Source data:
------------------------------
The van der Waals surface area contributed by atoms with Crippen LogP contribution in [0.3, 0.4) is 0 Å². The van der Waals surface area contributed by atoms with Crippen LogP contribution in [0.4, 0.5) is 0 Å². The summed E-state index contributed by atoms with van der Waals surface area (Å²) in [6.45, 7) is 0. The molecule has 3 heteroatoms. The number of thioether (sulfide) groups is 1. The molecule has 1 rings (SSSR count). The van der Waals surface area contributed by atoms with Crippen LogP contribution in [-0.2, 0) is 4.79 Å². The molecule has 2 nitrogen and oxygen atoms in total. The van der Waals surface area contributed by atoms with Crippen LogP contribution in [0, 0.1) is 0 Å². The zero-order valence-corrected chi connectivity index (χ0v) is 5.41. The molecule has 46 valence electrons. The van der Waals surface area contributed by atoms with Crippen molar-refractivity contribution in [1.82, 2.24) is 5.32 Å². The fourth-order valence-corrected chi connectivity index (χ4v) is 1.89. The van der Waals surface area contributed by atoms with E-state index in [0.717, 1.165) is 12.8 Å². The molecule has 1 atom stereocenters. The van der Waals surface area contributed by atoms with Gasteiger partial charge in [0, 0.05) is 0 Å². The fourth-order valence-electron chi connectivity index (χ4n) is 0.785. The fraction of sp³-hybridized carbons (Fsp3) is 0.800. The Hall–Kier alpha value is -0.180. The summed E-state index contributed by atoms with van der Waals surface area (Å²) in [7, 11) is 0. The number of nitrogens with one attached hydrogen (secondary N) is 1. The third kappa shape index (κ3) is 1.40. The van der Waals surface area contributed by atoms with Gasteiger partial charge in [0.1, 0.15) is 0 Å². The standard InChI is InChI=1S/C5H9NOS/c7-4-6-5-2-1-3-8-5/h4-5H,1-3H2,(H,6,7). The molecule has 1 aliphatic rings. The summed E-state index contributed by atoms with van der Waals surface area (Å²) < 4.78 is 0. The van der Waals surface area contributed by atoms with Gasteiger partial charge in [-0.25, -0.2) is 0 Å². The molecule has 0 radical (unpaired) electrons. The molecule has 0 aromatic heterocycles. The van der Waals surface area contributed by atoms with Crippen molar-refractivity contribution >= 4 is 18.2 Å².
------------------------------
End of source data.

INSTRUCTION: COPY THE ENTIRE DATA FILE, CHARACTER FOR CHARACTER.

The van der Waals surface area contributed by atoms with Crippen LogP contribution in [0.3, 0.4) is 0 Å². The van der Waals surface area contributed by atoms with Crippen LogP contribution in [0.4, 0.5) is 0 Å². The summed E-state index contributed by atoms with van der Waals surface area (Å²) in [6.45, 7) is 0. The molecule has 3 heteroatoms. The number of thioether (sulfide) groups is 1. The molecule has 1 rings (SSSR count). The van der Waals surface area contributed by atoms with Crippen LogP contribution in [-0.2, 0) is 4.79 Å². The molecule has 2 nitrogen and oxygen atoms in total. The van der Waals surface area contributed by atoms with Crippen LogP contribution in [0, 0.1) is 0 Å². The zero-order valence-corrected chi connectivity index (χ0v) is 5.41. The molecule has 46 valence electrons. The van der Waals surface area contributed by atoms with Crippen molar-refractivity contribution in [1.82, 2.24) is 5.32 Å². The fourth-order valence-corrected chi connectivity index (χ4v) is 1.89. The van der Waals surface area contributed by atoms with E-state index in [0.717, 1.165) is 12.8 Å². The molecule has 1 atom stereocenters. The van der Waals surface area contributed by atoms with Gasteiger partial charge in [0, 0.05) is 0 Å². The fourth-order valence-electron chi connectivity index (χ4n) is 0.785. The fraction of sp³-hybridized carbons (Fsp3) is 0.800. The Hall–Kier alpha value is -0.180. The summed E-state index contributed by atoms with van der Waals surface area (Å²) in [7, 11) is 0. The number of nitrogens with one attached hydrogen (secondary N) is 1. The third kappa shape index (κ3) is 1.40. The van der Waals surface area contributed by atoms with Gasteiger partial charge in [0.1, 0.15) is 0 Å². The standard InChI is InChI=1S/C5H9NOS/c7-4-6-5-2-1-3-8-5/h4-5H,1-3H2,(H,6,7). The molecule has 1 aliphatic rings. The summed E-state index contributed by atoms with van der Waals surface area (Å²) < 4.78 is 0. The van der Waals surface area contributed by atoms with Gasteiger partial charge in [-0.25, -0.2) is 0 Å². The molecule has 0 radical (unpaired) electrons. The molecule has 0 aromatic heterocycles. The van der Waals surface area contributed by atoms with Crippen molar-refractivity contribution >= 4 is 18.2 Å².